New Jersey Gov. Jon Corzine (D) has proposed a new safety initiative for New Jersey schools in response to recent incidents in other states.
Corzine announced the initiative, Strategic Actions for Violence Elimination (SAVE), on October 19, a few weeks after establishing a statewide School Security Task Force. According to the October 19 news release announcing the initiative, the governor will attempt to pressure President George W. Bush to encourage other governors to tighten gun laws in an attempt to eradicate them from New Jersey’s schools.
The strategy for this element of SAVE has not been revealed yet. At press time, the SAVE program was still in its initial planning stages.
Violent Incidents Elsewhere
New Jersey Office of Homeland Security and Preparedness spokesman Roger Shatzkin said SAVE is a response to violent school incidents in Colorado and Pennsylvania that occurred last autumn. It builds on the work of former Gov. Richard Codey (D), New Jersey’s interim governor from 2004-2006.
“The impetus for the initiative and the task force was a combination of things,” Shatzkin said. “Governor Codey’s attempts resulted from [a] school violence incident in Russia, but it was also the Pennsylvania Amish school shooting that really brought to the fore that we need to make sure we are prepared for the worst-case scenario.
“We have had minor incidents in New Jersey, but nothing on the scale we’ve seen elsewhere,” Shatzkin said. “Those events remind us that we have to be prudent.”
SAVE proposes a multifaceted approach to school safety. Major elements include developing procedures for school lockdowns, bomb threats, and emergency evacuations, and increasing training for school resource officers and bus drivers.
Improving communication is also a goal, with a new school security Web site in the works, plus enhanced public information systems and greater coordination with law enforcement.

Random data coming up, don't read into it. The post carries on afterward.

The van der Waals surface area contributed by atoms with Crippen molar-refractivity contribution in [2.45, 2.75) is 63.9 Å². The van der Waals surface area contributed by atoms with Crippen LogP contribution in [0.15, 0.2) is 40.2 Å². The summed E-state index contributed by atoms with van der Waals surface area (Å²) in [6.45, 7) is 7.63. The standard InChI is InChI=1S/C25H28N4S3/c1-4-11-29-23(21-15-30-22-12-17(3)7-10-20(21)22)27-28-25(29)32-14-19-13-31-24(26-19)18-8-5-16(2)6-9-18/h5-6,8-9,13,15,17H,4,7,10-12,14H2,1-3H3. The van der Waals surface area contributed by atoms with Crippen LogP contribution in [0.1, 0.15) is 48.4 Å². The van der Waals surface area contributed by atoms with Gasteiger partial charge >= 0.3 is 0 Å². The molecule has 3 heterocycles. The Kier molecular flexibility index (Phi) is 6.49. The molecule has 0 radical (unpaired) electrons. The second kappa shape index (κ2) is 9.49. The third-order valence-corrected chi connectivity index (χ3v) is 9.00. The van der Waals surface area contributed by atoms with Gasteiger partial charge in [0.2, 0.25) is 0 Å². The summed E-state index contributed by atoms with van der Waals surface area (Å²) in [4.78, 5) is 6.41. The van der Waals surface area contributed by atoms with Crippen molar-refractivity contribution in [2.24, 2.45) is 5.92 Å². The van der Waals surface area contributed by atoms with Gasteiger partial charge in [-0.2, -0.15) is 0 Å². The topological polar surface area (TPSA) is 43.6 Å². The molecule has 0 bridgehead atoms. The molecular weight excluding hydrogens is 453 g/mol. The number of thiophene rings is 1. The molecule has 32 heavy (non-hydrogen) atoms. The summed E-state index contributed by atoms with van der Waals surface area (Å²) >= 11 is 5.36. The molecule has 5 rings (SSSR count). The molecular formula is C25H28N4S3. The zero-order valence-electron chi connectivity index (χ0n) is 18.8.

Shatzkin said some SAVE components are simply attempts to approach school safety differently and should not cost taxpayers more. Others–particularly those related to specifics such as emergency drills–could require legislation and, in some cases, additional funding.
“We are in the early stages now,” Shatzkin said of the task force and SAVE. “It’s too early to say [how much it might cost], but really, we are looking to do things with as little cost as possible. We want to do things differently, but with existing funds.”
Gregg M. Edwards, president of the Center for Policy Research of New Jersey, a free-market think tank, believes SAVE has promise and credits Corzine for building on Codey’s school safety work.
“The problem with school security issues is that they come and go, depending on what is happening,” Edwards explained. “The fact that Corzine brought this up a year after Codey, and Codey brought it up prior to the recent violence in Pennsylvania, is a credit to both leaders for trying to keep us on our guard.”
Gang Focus Missing
But Edwards also said SAVE is missing a major component: a plan to deal with the gangs that are particularly active in some of New Jersey’s more violent districts–Camden, Newark, and Trenton.
“Schools are a big target for gangs, a breeding ground, and that is missing from Corzine’s initiative,” Edwards explained. “It’s more focused on school officials and what they can be doing, not law enforcement. But school officials are not up to the task of fighting gangs. That’s a law enforcement issue.”
Gang prevention measures will be incorporated into the initiative over time, Shatzkin said, agreeing that the state has a serious gang problem.
“There are a number of anti-gang programs already at work in New Jersey, and we are going to try to integrate our efforts with them,” Shatzkin said. “We will be seeking potential synergies and connections, without duplicating efforts. We are scrupulously avoiding a silo approach–we do not want to look at this narrowly. One of the things inherent in the task force is a community-based approach, which takes gangs into account.”
Kate McGreevy ([email protected]) is a freelance education reporter living in Washington, DC.
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For school safety statistics and general information, visit the National School Safety Center, http://www.schoolsafety.us